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ADAA Show: Bigger and ‘Extraordinarily Productive’

Sales were robust at the Park Avenue Armory, where The Art Show—sponsored annually by the Art Dealers Association of America (ADAA)—was held from Feb. 22-26.

NEW YORK—Sales were robust at the Park Avenue Armory, where The Art Show—sponsored annually by the Art Dealers Association of America (ADAA)—was held from Feb. 22-26.

Organizers reported that attendance capped 14,000, up from 11,000 a year ago, and attracted a mix of collectors, museum curators, museum trustees and tour groups.

“It was an extraordinarily productive four days,” Manhattan dealer Renato Danese told ARTnewsletter. He counted approximately 15 sales at his stand, some of them finalized just days after the fair closed. “At least half of those sales were to people I hadn’t sold to before,” he says. The show featured booths of 70 ADAA member galleries. This year’s preopening gala raised $1.3 million, the largest amount to date, for the Henry Street Settlement, a social services and arts agency on Manhattan’s Lower East Side.

Chicago gallerist Rhona Hoffman says she sold 19 works at the fair, the priciest a $90,000 Barbara Kruger work from the 1980s titled I Am Your Slice of Life, which fell to a private collector. Additionally she sold three two-dimensional works by Vito Acconci, priced at $20,000 apiece (two of them to collectors new to her Rhona Hoffman Gallery); and three paintings by Mickalene Thomas, each priced at $35,000.

More Overseas Visitors than Before

This year’s heavier attendance at the ADAA show was attributed in large part to its running at the same time as six other fairs in New York. “There were more foreigners, it seemed to me, and more museum groups traveling from show to show,” observes Los Angeles gallerist Margo Leavin, exhibiting for the third time at The Art Show. This was her best fair, she claims, mainly owing to the sale of a 1983 Willem de Kooning painting, Untitled (No. XI), which fetched a price in the seven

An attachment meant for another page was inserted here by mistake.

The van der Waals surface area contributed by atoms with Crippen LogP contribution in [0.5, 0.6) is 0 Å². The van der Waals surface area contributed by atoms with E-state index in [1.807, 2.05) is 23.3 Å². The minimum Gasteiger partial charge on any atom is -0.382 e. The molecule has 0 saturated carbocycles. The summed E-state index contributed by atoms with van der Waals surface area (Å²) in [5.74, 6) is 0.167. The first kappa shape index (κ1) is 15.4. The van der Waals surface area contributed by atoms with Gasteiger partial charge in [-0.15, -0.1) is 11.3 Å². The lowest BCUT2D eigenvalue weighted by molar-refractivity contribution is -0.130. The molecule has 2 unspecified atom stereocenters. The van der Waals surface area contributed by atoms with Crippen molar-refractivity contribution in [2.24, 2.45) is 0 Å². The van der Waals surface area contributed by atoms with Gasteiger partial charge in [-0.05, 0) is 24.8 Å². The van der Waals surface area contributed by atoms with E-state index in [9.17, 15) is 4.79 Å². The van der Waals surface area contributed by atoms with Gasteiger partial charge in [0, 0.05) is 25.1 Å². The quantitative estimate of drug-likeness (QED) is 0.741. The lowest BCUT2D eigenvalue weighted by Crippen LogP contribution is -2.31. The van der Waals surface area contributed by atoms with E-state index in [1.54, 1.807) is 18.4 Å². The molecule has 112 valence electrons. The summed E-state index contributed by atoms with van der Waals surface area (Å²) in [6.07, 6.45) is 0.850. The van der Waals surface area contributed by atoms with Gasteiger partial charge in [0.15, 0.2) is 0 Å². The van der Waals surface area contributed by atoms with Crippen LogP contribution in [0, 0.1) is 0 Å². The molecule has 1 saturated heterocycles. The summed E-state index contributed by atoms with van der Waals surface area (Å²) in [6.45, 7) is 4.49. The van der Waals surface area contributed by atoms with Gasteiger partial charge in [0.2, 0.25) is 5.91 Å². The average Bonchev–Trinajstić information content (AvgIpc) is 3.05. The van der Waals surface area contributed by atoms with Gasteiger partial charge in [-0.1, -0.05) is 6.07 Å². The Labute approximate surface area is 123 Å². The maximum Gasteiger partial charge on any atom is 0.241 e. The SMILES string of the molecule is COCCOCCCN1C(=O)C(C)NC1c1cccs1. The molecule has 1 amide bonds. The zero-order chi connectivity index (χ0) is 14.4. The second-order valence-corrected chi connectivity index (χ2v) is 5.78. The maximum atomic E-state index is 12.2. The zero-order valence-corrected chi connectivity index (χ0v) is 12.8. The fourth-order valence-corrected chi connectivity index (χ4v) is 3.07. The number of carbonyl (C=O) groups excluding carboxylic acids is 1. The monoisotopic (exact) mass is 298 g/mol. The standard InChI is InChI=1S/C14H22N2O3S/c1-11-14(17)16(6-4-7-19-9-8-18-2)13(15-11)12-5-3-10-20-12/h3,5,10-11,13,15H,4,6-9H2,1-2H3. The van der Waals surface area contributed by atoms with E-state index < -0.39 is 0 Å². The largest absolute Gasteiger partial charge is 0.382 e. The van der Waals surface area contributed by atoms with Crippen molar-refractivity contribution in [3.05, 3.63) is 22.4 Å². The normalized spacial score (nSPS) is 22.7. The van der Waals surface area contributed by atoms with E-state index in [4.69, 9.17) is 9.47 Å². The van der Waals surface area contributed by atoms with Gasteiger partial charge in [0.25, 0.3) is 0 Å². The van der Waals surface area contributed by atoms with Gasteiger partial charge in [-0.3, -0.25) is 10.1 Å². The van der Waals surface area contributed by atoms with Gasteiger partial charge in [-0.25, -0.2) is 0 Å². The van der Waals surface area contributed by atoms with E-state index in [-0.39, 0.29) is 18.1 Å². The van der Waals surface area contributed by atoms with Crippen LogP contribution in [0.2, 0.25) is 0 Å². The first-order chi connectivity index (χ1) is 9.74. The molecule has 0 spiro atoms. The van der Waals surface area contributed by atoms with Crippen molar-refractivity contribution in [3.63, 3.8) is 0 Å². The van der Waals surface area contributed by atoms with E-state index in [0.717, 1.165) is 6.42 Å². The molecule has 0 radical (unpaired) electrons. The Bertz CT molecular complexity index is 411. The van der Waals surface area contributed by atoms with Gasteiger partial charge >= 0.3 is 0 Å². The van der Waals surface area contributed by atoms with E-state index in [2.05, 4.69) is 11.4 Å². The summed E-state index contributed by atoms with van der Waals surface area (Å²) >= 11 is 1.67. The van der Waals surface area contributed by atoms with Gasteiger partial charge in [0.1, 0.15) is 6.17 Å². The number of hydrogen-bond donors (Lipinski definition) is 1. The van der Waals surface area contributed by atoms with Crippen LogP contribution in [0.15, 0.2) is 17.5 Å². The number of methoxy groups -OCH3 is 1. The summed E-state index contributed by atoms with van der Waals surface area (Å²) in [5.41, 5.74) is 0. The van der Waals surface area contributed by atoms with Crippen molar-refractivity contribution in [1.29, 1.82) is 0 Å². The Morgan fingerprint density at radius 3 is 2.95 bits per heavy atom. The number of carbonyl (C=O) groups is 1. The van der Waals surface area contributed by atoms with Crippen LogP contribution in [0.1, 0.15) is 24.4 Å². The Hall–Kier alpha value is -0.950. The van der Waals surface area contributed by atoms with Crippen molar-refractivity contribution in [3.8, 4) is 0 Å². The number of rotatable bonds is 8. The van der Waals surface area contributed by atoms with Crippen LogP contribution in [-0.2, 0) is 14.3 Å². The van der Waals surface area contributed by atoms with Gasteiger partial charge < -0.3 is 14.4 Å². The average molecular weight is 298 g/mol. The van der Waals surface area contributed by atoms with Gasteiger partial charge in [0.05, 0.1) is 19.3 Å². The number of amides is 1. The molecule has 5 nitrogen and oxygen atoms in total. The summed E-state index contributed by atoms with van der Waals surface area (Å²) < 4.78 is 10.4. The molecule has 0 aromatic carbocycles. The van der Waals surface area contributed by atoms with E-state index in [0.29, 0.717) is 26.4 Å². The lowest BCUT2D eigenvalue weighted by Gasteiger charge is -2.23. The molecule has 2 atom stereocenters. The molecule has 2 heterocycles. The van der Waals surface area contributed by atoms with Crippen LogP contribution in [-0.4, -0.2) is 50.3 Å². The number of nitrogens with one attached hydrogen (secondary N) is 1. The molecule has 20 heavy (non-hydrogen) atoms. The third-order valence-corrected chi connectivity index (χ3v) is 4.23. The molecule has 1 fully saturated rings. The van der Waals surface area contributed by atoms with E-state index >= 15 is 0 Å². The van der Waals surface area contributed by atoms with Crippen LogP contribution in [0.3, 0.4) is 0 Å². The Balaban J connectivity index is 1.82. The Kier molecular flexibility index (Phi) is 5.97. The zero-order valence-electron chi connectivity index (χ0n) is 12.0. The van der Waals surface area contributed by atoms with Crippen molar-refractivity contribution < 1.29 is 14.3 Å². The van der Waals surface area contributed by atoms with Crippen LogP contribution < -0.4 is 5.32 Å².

figures.

In all, the Margo Leavin Gallery sold 16 pieces, some that were on display and others that buyers purchased from printouts.

Cheim & Read, New York, had booths at both the ADAA fair and the Armory Show and reported strong sales at both. The gallery’s booth at the ADAA fair featured sculpture and drawings by Louise Bourgeois: Five of six drawings, each priced at $35,000, found buyers, as did all three marble sculptures (priced from $250,000/550,000) and eight of 12 bronze sculptures ($150,000/450,000).

Mark del Vecchio, director of New York’s Garth Clark Gallery, which features ceramics, called the recent fair “excellent, one of the best ever for us” of the seven consecutive ADAA shows in which the gallery has participated.

Among works sold by the gallery were four seated figures by Philip Eglin ($25,000 apiece); four sculptural works by Ken Price totaling $70,000; another four by Ron Nagle at a total of $44,000; two still lifes by Australian Gwyn Hanssen Pigott totaling $32,000; three pieces by Beatrice Wood (1893-1998) totaling $40,000; and a Jacques Lipchitz terra-cotta maquette for $30,000—the single most expensive object sold.

Several dealers commented on the calmer pace of The Art Show, as compared to some of the other art fairs in the area, and the continual flow of visitors throughout the four days.

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